MPs have questioned the legality of a company that was controversially registered to manage billions of shillings that were set aside to fight Covid-19 about two years ago.
The Kenya Covid-19 Emergency Fund Limited, which was registered under the Companies Act on June 12, 2020, is under the spotlight as legislators seek to examine how it was established at the height of the pandemic.
It was registered by the Covid-19 Emergency Response Fund (ERF) board chaired by Ms Jane Karuku.
The irregular registration has been flagged by Auditor-General Nancy Gathungu in a special report into utilisation of Covid-19 funds before the National Assembly. It covers between March 13 and July 31, 2020.
The Public Accounts Committee chaired by Ugunja MP Opiyo Wandayi has summoned Attorney-General Kihara Kariuki and Ms Karuku to explain the circumstances under which the company was cleared.
National Treasury Principal Secretary Julius Muia told MPs yesterday that only the State Law Office could explain the legality of the firm. It’s also not clear how much the fund collected and how it was spent.
President Kenyatta established ERF on March 30, 2020 under the Public Finance Management (Covid-19 Emergency Response Fund) Regulations to manage cash meant to assist vulnerable populations.
The ERF board is a blend of individuals from both the public and private sectors.
Its membership includes Interior Cabinet Secretary Dr Fred Matiang’i, former Council of Governors head Wycliffe Oparanya of Kakamega, Safaricom chairman Michael Joseph, Equity Bank chief executive James Mwangi, KCB’s Joshua Oigara, Barclays’ Jeremy Awori and Devki Group of Companies boss Narenda Raval.
Others are Wachira Waruru, Mohammed Hersi and Phylis Wakiaga. Under the PFM Act, Dr Muia was to be the funds administrator. However, Principal Secretary in the Office of the President, Mr Kennedy Kihara, was appointed the secretary to the board. Dr Muia never attended any of the fund’s meetings.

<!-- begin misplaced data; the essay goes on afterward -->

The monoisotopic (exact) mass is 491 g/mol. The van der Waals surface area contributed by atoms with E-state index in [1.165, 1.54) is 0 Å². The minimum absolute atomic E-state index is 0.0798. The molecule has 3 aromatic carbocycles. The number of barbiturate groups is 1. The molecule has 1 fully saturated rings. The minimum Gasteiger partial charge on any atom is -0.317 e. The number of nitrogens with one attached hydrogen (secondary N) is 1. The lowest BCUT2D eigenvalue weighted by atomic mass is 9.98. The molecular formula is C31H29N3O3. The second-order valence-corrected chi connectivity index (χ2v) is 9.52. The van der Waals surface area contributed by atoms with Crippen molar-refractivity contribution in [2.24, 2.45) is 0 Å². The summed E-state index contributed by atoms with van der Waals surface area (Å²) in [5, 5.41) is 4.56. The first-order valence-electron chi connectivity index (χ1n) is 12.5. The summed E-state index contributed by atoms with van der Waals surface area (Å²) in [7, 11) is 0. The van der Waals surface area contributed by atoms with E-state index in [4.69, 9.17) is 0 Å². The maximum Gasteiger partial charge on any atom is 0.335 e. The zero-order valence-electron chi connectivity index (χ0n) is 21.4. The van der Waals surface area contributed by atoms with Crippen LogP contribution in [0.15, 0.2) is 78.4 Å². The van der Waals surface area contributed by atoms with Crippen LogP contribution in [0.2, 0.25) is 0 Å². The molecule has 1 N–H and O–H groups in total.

“It was not clear why an entity established with clear governance, management structures, systems and procedures outlined in the PFM Act and the attendant Regulations was again registered as a company, indicating it was a private company receiving donations from well-wishers,” the audit states.
Custodian of public funds
Dr Muia was at pains to explain how he allowed such a registration to happen under his watch as the custodian of public funds.
“Is it a fund under the PFM Act or another mongrel? There can never be two ways to it. We are still at a loss as to what this animal really was,” said Mr Wandayi.
Gatanga MP Joseph Nduati blamed the confusion on the National Treasury. “Being the custodian of public funds, you cannot run away from this matter. The Auditor-General is even on record accusing you of failing to play your role,” he said.
Dr Muia said the legal notice of March 2020 created the fund even as he admitted that he was privy to the registration process but still did nothing.
He only wrote to the fund secretary on February 8, 2021, almost a year after the company’s registration, instructing them to submit to the Auditor-General for auditing.
“Our letter was not an afterthought but to have them account for public funds. The AG can explain about the company’s legality,” he added.
His explanation was, however, rebuffed by the committee members and the Parliamentary Budget Office (PBO) on account that the creation of the private limited company meant the existence of two funds.
“The legal fund created under the PFM Act was abandoned in favour of a private entity, whose creation is irregular,” PBO stated in its presentation to the committee.
“When the President set up the board, he relied on the technocrats in government, including you, to do the job legally. But you chose to sit back and watch irregularities committed,” said Mr Wandayi.
The special audit notes that it sought advisories from Mr Kihara and the National Treasury on the status of the Covid-19 Emergency Response Fund, who provided conflicting conclusions.
The National Treasury advisory of February 8, 2021 maintained that the fund was required to facilitate the Auditor-General to audit its expenditures.
However, Solicitor General Ken Ogeto said on April 30, 2021 that money raised by the fund was not under statutory authority since the antecedent requirements for the establishment of such an authority were not carried out.
Consequently, the money under the fund would not fit within the definition of public funds, he said.